An extrovert trapped in an introvert’s fantasy world
I’ve always been a person who likes to keep busy – work, life and everything in-between means my colour-coded Google calendar looks like a bag of Skittles. I’m constantly pulled in different directions but honestly love the fast paced life I lead.
For me the toughest part of COVID-19 has been learning to slow down (and stay inside!). When the pandemic hit I felt so lucky that I could continue doing all my usual work from the safety of my home and was truly grateful for this. My daughters were home-schooling at the time which meant lunch breaks and walks together every day – a luxury we haven’t had since before they started primary school!
At the start it was great. I continued to get up early, but instead of sitting on a train for over an hour I would fill the time with things I loved doing. I would go for a run along the beach, grab a socially distant coffee and make breakfast for the family – all before I needed to log on for the day. Then the novelty began to wear off and my daughters went back to school and the only person in the house was me.
Until recently I’d never really thought of myself as an extrovert. I hate public speaking, being the centre of attention or anything where I’m in front of a crowd and all eyes are on me. I’ve since learnt that being an extrovert doesn’t necessarily mean you’re attention-seeking and outgoing. An extrovert is a person who is energized by being around other people. This is the opposite of an introvert who is energized by being alone. Let me say this now: I am 150% an extrovert!
While a lot of people I know are thriving on this “new normal” – yes I see you over there quietly bragging on social media about how you’ve been preparing for lockdown all your life – I have been regularly annoying my family and friends trying to absorb any bit of energy I can over Zoom, Houseparty or Facetime just to stay sane.
Now that I’ve come to terms with all the parts of my personality that are not enjoying the less social aspects of working from home, I’m learning how to deal with it and how to make the most of the situation.
Here are my top tips to survive in this introvert’s fantasy world:
- Start the day by connecting with people who give you a boost. For me that’s my amazing team. We catch up first thing a few times a week for a quick chat and to share our plans for the day.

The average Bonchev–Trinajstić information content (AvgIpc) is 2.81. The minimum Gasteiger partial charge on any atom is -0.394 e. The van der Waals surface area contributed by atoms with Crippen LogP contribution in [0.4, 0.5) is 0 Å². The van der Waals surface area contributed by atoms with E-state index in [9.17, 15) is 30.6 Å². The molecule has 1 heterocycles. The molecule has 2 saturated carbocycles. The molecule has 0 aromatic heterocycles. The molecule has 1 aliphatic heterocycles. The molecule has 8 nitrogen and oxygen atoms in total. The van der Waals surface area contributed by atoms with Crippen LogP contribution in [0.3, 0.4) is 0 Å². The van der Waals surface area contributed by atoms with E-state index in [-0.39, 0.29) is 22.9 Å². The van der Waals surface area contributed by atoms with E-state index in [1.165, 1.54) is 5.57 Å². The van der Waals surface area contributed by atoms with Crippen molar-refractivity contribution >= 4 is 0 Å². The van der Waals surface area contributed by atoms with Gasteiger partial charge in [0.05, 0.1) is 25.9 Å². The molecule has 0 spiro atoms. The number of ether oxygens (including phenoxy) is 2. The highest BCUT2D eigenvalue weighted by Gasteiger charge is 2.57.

- Get outside – while still following restrictions of course. Fresh air and time away from your work space that is also your life space is essential. I try to schedule in a lunch time walk with a friend at least twice a week.
- Turn music on as loud as you can without it being distracting. I’ve found having some background noise really helps me not feel so alone in the house.
- Write your to-do list and tick off little things each day. The more organised and focused you are on what you need to achieve in the day the less time you have to be distracted by your thoughts.
- Schedule things in that help you connect – for example phone or video calls on your lunch break or a walk with your friends after work.
If you’re like me and are struggling a little to adjust and want to connect with other students online, you can join the UTS Student Careers Community on Teams to share experiences, ask questions and support other students in areas related to your career development. ActivateUTS also have a whole range of online activities you can get involved in to meet other students.
And remember, this is temporary. Soon we’ll be able to leave our houses more and start to slowly return to work and uni.
I don’t know about you, but I’m ready for it.
Featured image courtesy of Unsplash
Rowena has over 9 years’ experience working in operations, projects and event management and is currently the Operations Manager at UTS Careers. She loves finding new ways of working smarter, not harder, and sharing these “work hacks” with the team.